(Repeats with no changes in text. The opinions expressed here are those of the author, a columnist for Reuters.)
LAUNCESTON, Australia, July 5 (Reuters) - The OPEC+ group of oil exporters is struggling to reach a compromise over just how much more crude to supply to the market, but assuming a deal is eventually cut, it’s likely to be bearish for prices.
The group had agreed last week to boost its production by a total of 2 million barrels per day (bpd) from August to December. But that accord wasn’t ratified after the United Arab Emirates (UAE) wanted changes that would allow it to increase its output by a larger amount.
OPEC+, which groups the Organization of the Petroleum Exporting Countries (OPEC) and allies including Russia, has largely been viewed by the market as successful in first stabilising oil prices in the wake of the hit to fuel demand from the coronavirus pandemic, and then boosting them to the highest in almost three years.
Disagreements between members of the group have been rare, but not unprecedented. A clash between leading members Saudi Arabia and Russia led to a brief price war in April 2020 that at one point helped drive global benchmark Brent futures to the lowest in two decades.
The current dispute centres on the UAE seeking to change the baseline upon which its output quota is decided, from the original 3.168 million bpd in the 2020 agreement to 3.84 million bpd.
In effect, this would allow the UAE to increase its own output by an additional 672,000 bpd over and above its share of the planned 2 million bpd by December for OPEC+ as a whole.
OPEC+ will resume talks on Monday. If history is any guide, it’s likely some sort of compromise will be hammered out between the various parties.
What shape that compromise may take is still to be determined, but it’s almost certain it will involve more barrels being added than the planned 400,000 bpd per month from August to December.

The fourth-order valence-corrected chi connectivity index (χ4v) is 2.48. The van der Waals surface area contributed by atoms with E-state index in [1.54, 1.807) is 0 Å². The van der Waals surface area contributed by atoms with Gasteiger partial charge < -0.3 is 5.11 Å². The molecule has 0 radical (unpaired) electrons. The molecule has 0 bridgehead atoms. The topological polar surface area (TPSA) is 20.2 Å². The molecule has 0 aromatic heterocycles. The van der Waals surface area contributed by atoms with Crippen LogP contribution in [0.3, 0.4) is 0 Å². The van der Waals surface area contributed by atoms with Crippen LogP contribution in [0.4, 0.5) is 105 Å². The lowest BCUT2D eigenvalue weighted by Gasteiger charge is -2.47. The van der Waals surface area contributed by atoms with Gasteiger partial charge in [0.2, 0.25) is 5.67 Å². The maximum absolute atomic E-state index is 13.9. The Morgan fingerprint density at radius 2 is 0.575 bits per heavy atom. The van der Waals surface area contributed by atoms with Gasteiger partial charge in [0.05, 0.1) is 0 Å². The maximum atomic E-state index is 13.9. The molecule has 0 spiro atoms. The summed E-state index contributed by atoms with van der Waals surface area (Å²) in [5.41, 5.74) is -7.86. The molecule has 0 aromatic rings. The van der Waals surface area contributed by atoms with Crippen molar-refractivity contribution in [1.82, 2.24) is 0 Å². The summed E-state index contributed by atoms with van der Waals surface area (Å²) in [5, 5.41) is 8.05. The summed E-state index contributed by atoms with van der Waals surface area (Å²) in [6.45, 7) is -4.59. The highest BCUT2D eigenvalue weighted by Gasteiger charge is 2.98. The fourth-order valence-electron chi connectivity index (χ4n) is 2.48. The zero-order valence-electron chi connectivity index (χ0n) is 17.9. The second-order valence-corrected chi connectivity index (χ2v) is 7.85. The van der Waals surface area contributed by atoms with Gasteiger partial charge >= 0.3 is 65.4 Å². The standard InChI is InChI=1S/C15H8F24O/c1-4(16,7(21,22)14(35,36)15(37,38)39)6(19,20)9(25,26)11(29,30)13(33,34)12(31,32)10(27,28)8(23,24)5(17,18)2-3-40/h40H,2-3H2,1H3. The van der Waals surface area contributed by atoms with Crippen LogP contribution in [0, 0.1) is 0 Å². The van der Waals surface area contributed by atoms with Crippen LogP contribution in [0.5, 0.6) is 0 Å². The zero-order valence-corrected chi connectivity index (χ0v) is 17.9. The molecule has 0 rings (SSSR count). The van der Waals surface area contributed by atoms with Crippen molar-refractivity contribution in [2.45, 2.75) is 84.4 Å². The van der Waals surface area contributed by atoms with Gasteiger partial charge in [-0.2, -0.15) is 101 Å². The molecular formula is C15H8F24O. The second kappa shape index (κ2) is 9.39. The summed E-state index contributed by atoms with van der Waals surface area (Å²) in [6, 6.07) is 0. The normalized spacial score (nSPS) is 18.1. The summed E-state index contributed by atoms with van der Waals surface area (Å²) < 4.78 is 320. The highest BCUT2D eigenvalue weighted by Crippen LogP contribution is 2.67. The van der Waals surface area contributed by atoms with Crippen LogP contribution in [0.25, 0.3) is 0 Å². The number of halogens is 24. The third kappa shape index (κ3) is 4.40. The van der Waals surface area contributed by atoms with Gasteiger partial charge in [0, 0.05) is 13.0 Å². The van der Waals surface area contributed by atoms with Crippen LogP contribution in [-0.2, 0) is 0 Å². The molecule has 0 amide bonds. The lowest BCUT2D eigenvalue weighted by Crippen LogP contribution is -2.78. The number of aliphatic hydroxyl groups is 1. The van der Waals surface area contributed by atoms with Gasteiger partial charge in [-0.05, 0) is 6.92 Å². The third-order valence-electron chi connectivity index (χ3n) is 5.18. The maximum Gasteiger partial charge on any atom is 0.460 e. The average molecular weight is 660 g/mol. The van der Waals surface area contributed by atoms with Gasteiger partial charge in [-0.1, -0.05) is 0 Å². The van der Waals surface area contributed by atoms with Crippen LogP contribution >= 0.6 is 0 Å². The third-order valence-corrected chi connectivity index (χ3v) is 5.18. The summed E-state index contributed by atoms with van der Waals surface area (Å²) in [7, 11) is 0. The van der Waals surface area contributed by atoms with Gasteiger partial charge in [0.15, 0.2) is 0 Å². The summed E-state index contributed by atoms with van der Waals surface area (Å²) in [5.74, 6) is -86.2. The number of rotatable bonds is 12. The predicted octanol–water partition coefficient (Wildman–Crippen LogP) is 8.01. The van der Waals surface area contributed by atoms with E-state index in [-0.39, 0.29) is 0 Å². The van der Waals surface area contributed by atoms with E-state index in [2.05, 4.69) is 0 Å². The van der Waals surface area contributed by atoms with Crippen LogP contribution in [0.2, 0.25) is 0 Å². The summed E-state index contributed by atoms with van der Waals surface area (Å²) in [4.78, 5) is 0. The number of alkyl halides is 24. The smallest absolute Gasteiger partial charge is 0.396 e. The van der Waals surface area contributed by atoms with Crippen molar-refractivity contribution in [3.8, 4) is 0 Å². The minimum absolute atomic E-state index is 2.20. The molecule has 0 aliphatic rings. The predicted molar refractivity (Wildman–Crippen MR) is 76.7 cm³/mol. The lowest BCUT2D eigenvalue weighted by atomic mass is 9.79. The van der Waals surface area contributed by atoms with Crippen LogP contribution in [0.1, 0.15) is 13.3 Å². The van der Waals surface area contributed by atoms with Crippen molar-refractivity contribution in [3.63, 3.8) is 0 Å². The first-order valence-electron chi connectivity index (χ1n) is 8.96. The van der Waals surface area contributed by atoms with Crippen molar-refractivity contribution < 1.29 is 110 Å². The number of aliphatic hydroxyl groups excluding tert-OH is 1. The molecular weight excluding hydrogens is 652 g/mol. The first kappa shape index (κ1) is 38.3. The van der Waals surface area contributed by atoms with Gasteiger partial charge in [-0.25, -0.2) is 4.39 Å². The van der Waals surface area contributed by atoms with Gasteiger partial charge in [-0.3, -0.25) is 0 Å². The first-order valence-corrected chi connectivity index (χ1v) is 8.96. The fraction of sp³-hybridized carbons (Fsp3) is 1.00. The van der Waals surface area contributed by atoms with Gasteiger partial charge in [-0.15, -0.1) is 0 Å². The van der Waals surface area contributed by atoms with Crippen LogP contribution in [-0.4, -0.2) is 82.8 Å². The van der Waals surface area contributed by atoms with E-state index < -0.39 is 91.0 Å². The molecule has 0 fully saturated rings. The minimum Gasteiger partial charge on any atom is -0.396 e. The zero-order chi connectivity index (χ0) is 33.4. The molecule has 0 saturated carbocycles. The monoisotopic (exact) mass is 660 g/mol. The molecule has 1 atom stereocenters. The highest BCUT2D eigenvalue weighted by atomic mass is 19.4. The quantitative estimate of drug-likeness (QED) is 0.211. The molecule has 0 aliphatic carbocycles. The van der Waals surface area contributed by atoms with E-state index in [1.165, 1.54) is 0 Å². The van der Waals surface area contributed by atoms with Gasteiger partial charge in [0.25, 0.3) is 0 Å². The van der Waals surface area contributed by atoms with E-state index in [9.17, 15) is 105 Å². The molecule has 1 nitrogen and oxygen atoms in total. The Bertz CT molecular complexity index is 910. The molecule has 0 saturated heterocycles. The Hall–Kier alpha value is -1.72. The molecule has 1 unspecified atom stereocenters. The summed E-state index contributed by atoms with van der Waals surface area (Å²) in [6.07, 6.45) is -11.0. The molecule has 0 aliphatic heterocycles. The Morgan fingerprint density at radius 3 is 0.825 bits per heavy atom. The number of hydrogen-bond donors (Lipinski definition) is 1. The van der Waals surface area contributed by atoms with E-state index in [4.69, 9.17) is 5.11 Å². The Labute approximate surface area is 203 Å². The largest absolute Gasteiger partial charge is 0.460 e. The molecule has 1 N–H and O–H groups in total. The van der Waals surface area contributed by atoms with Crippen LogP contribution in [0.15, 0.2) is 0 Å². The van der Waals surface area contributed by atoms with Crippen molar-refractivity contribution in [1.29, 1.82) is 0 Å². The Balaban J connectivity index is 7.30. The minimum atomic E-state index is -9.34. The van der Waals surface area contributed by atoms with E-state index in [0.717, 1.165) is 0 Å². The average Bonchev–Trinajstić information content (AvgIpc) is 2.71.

The question for market participants is whether they believe the ongoing recovery in demand is strong enough to offset the likely addition of barrels from OPEC+, as well as from producers outside the group keen to take advantage of the current strength in prices.
One noted bull is Goldman Sachs: the investment bank said in a June 29 report that it expects a rise of 2.2 million bpd in demand by the end of the year, leaving the market facing a 5 million bpd shortfall.
This, of course, doesn’t include the additional 2 million bpd proposed by OPEC+ last week, nor any additional compromise barrels that the UAE may be able to achieve.
But under Goldman’s scenario there is still a substantial shortfall of supply, meaning prices could continue to rally.
The ‘known unknown’ is just how the pandemic plays out, especially in Asia, the top oil-importing region where demand growth so far this year has been lukewarm amid ongoing lockdowns and an apparent loss of inventory building by China, the world’s biggest crude buyer.
Asia’s imports in June are estimated at 24.24 million bpd by Refinitiv. That’s up from May’s 23.04 million bpd, but still below the 24.54 million bpd in April and March’s 24.79 million bpd.
Taking a more global view, the current picture also isn’t exactly screaming a massive rise in demand. Data from commodity analysts Kpler shows total world imports of 1.858 billion barrels in June, equivalent to 61.9 million bpd, down from 1.947 billion barrels in May and also below the three-month moving average of 1.906 billion barrels.
With global inventories still above long-term averages, there doesn’t appear to be any physical shortage of crude. The current rally in prices appears to be largely investor-driven and linked to a broader positive theme in commodities.
Brent has gained 48% so far this year and was trading around $76.02 a barrel in early Asian trade on Monday.
But the contract has been stuck in a fairly narrow range around $74-$76 a barrel for the past two weeks. It’s possible that the market may come to the view that whatever the final OPEC+ agreement is, it could be enough to cap the rally - for now at least.
Editing by Kenneth Maxwell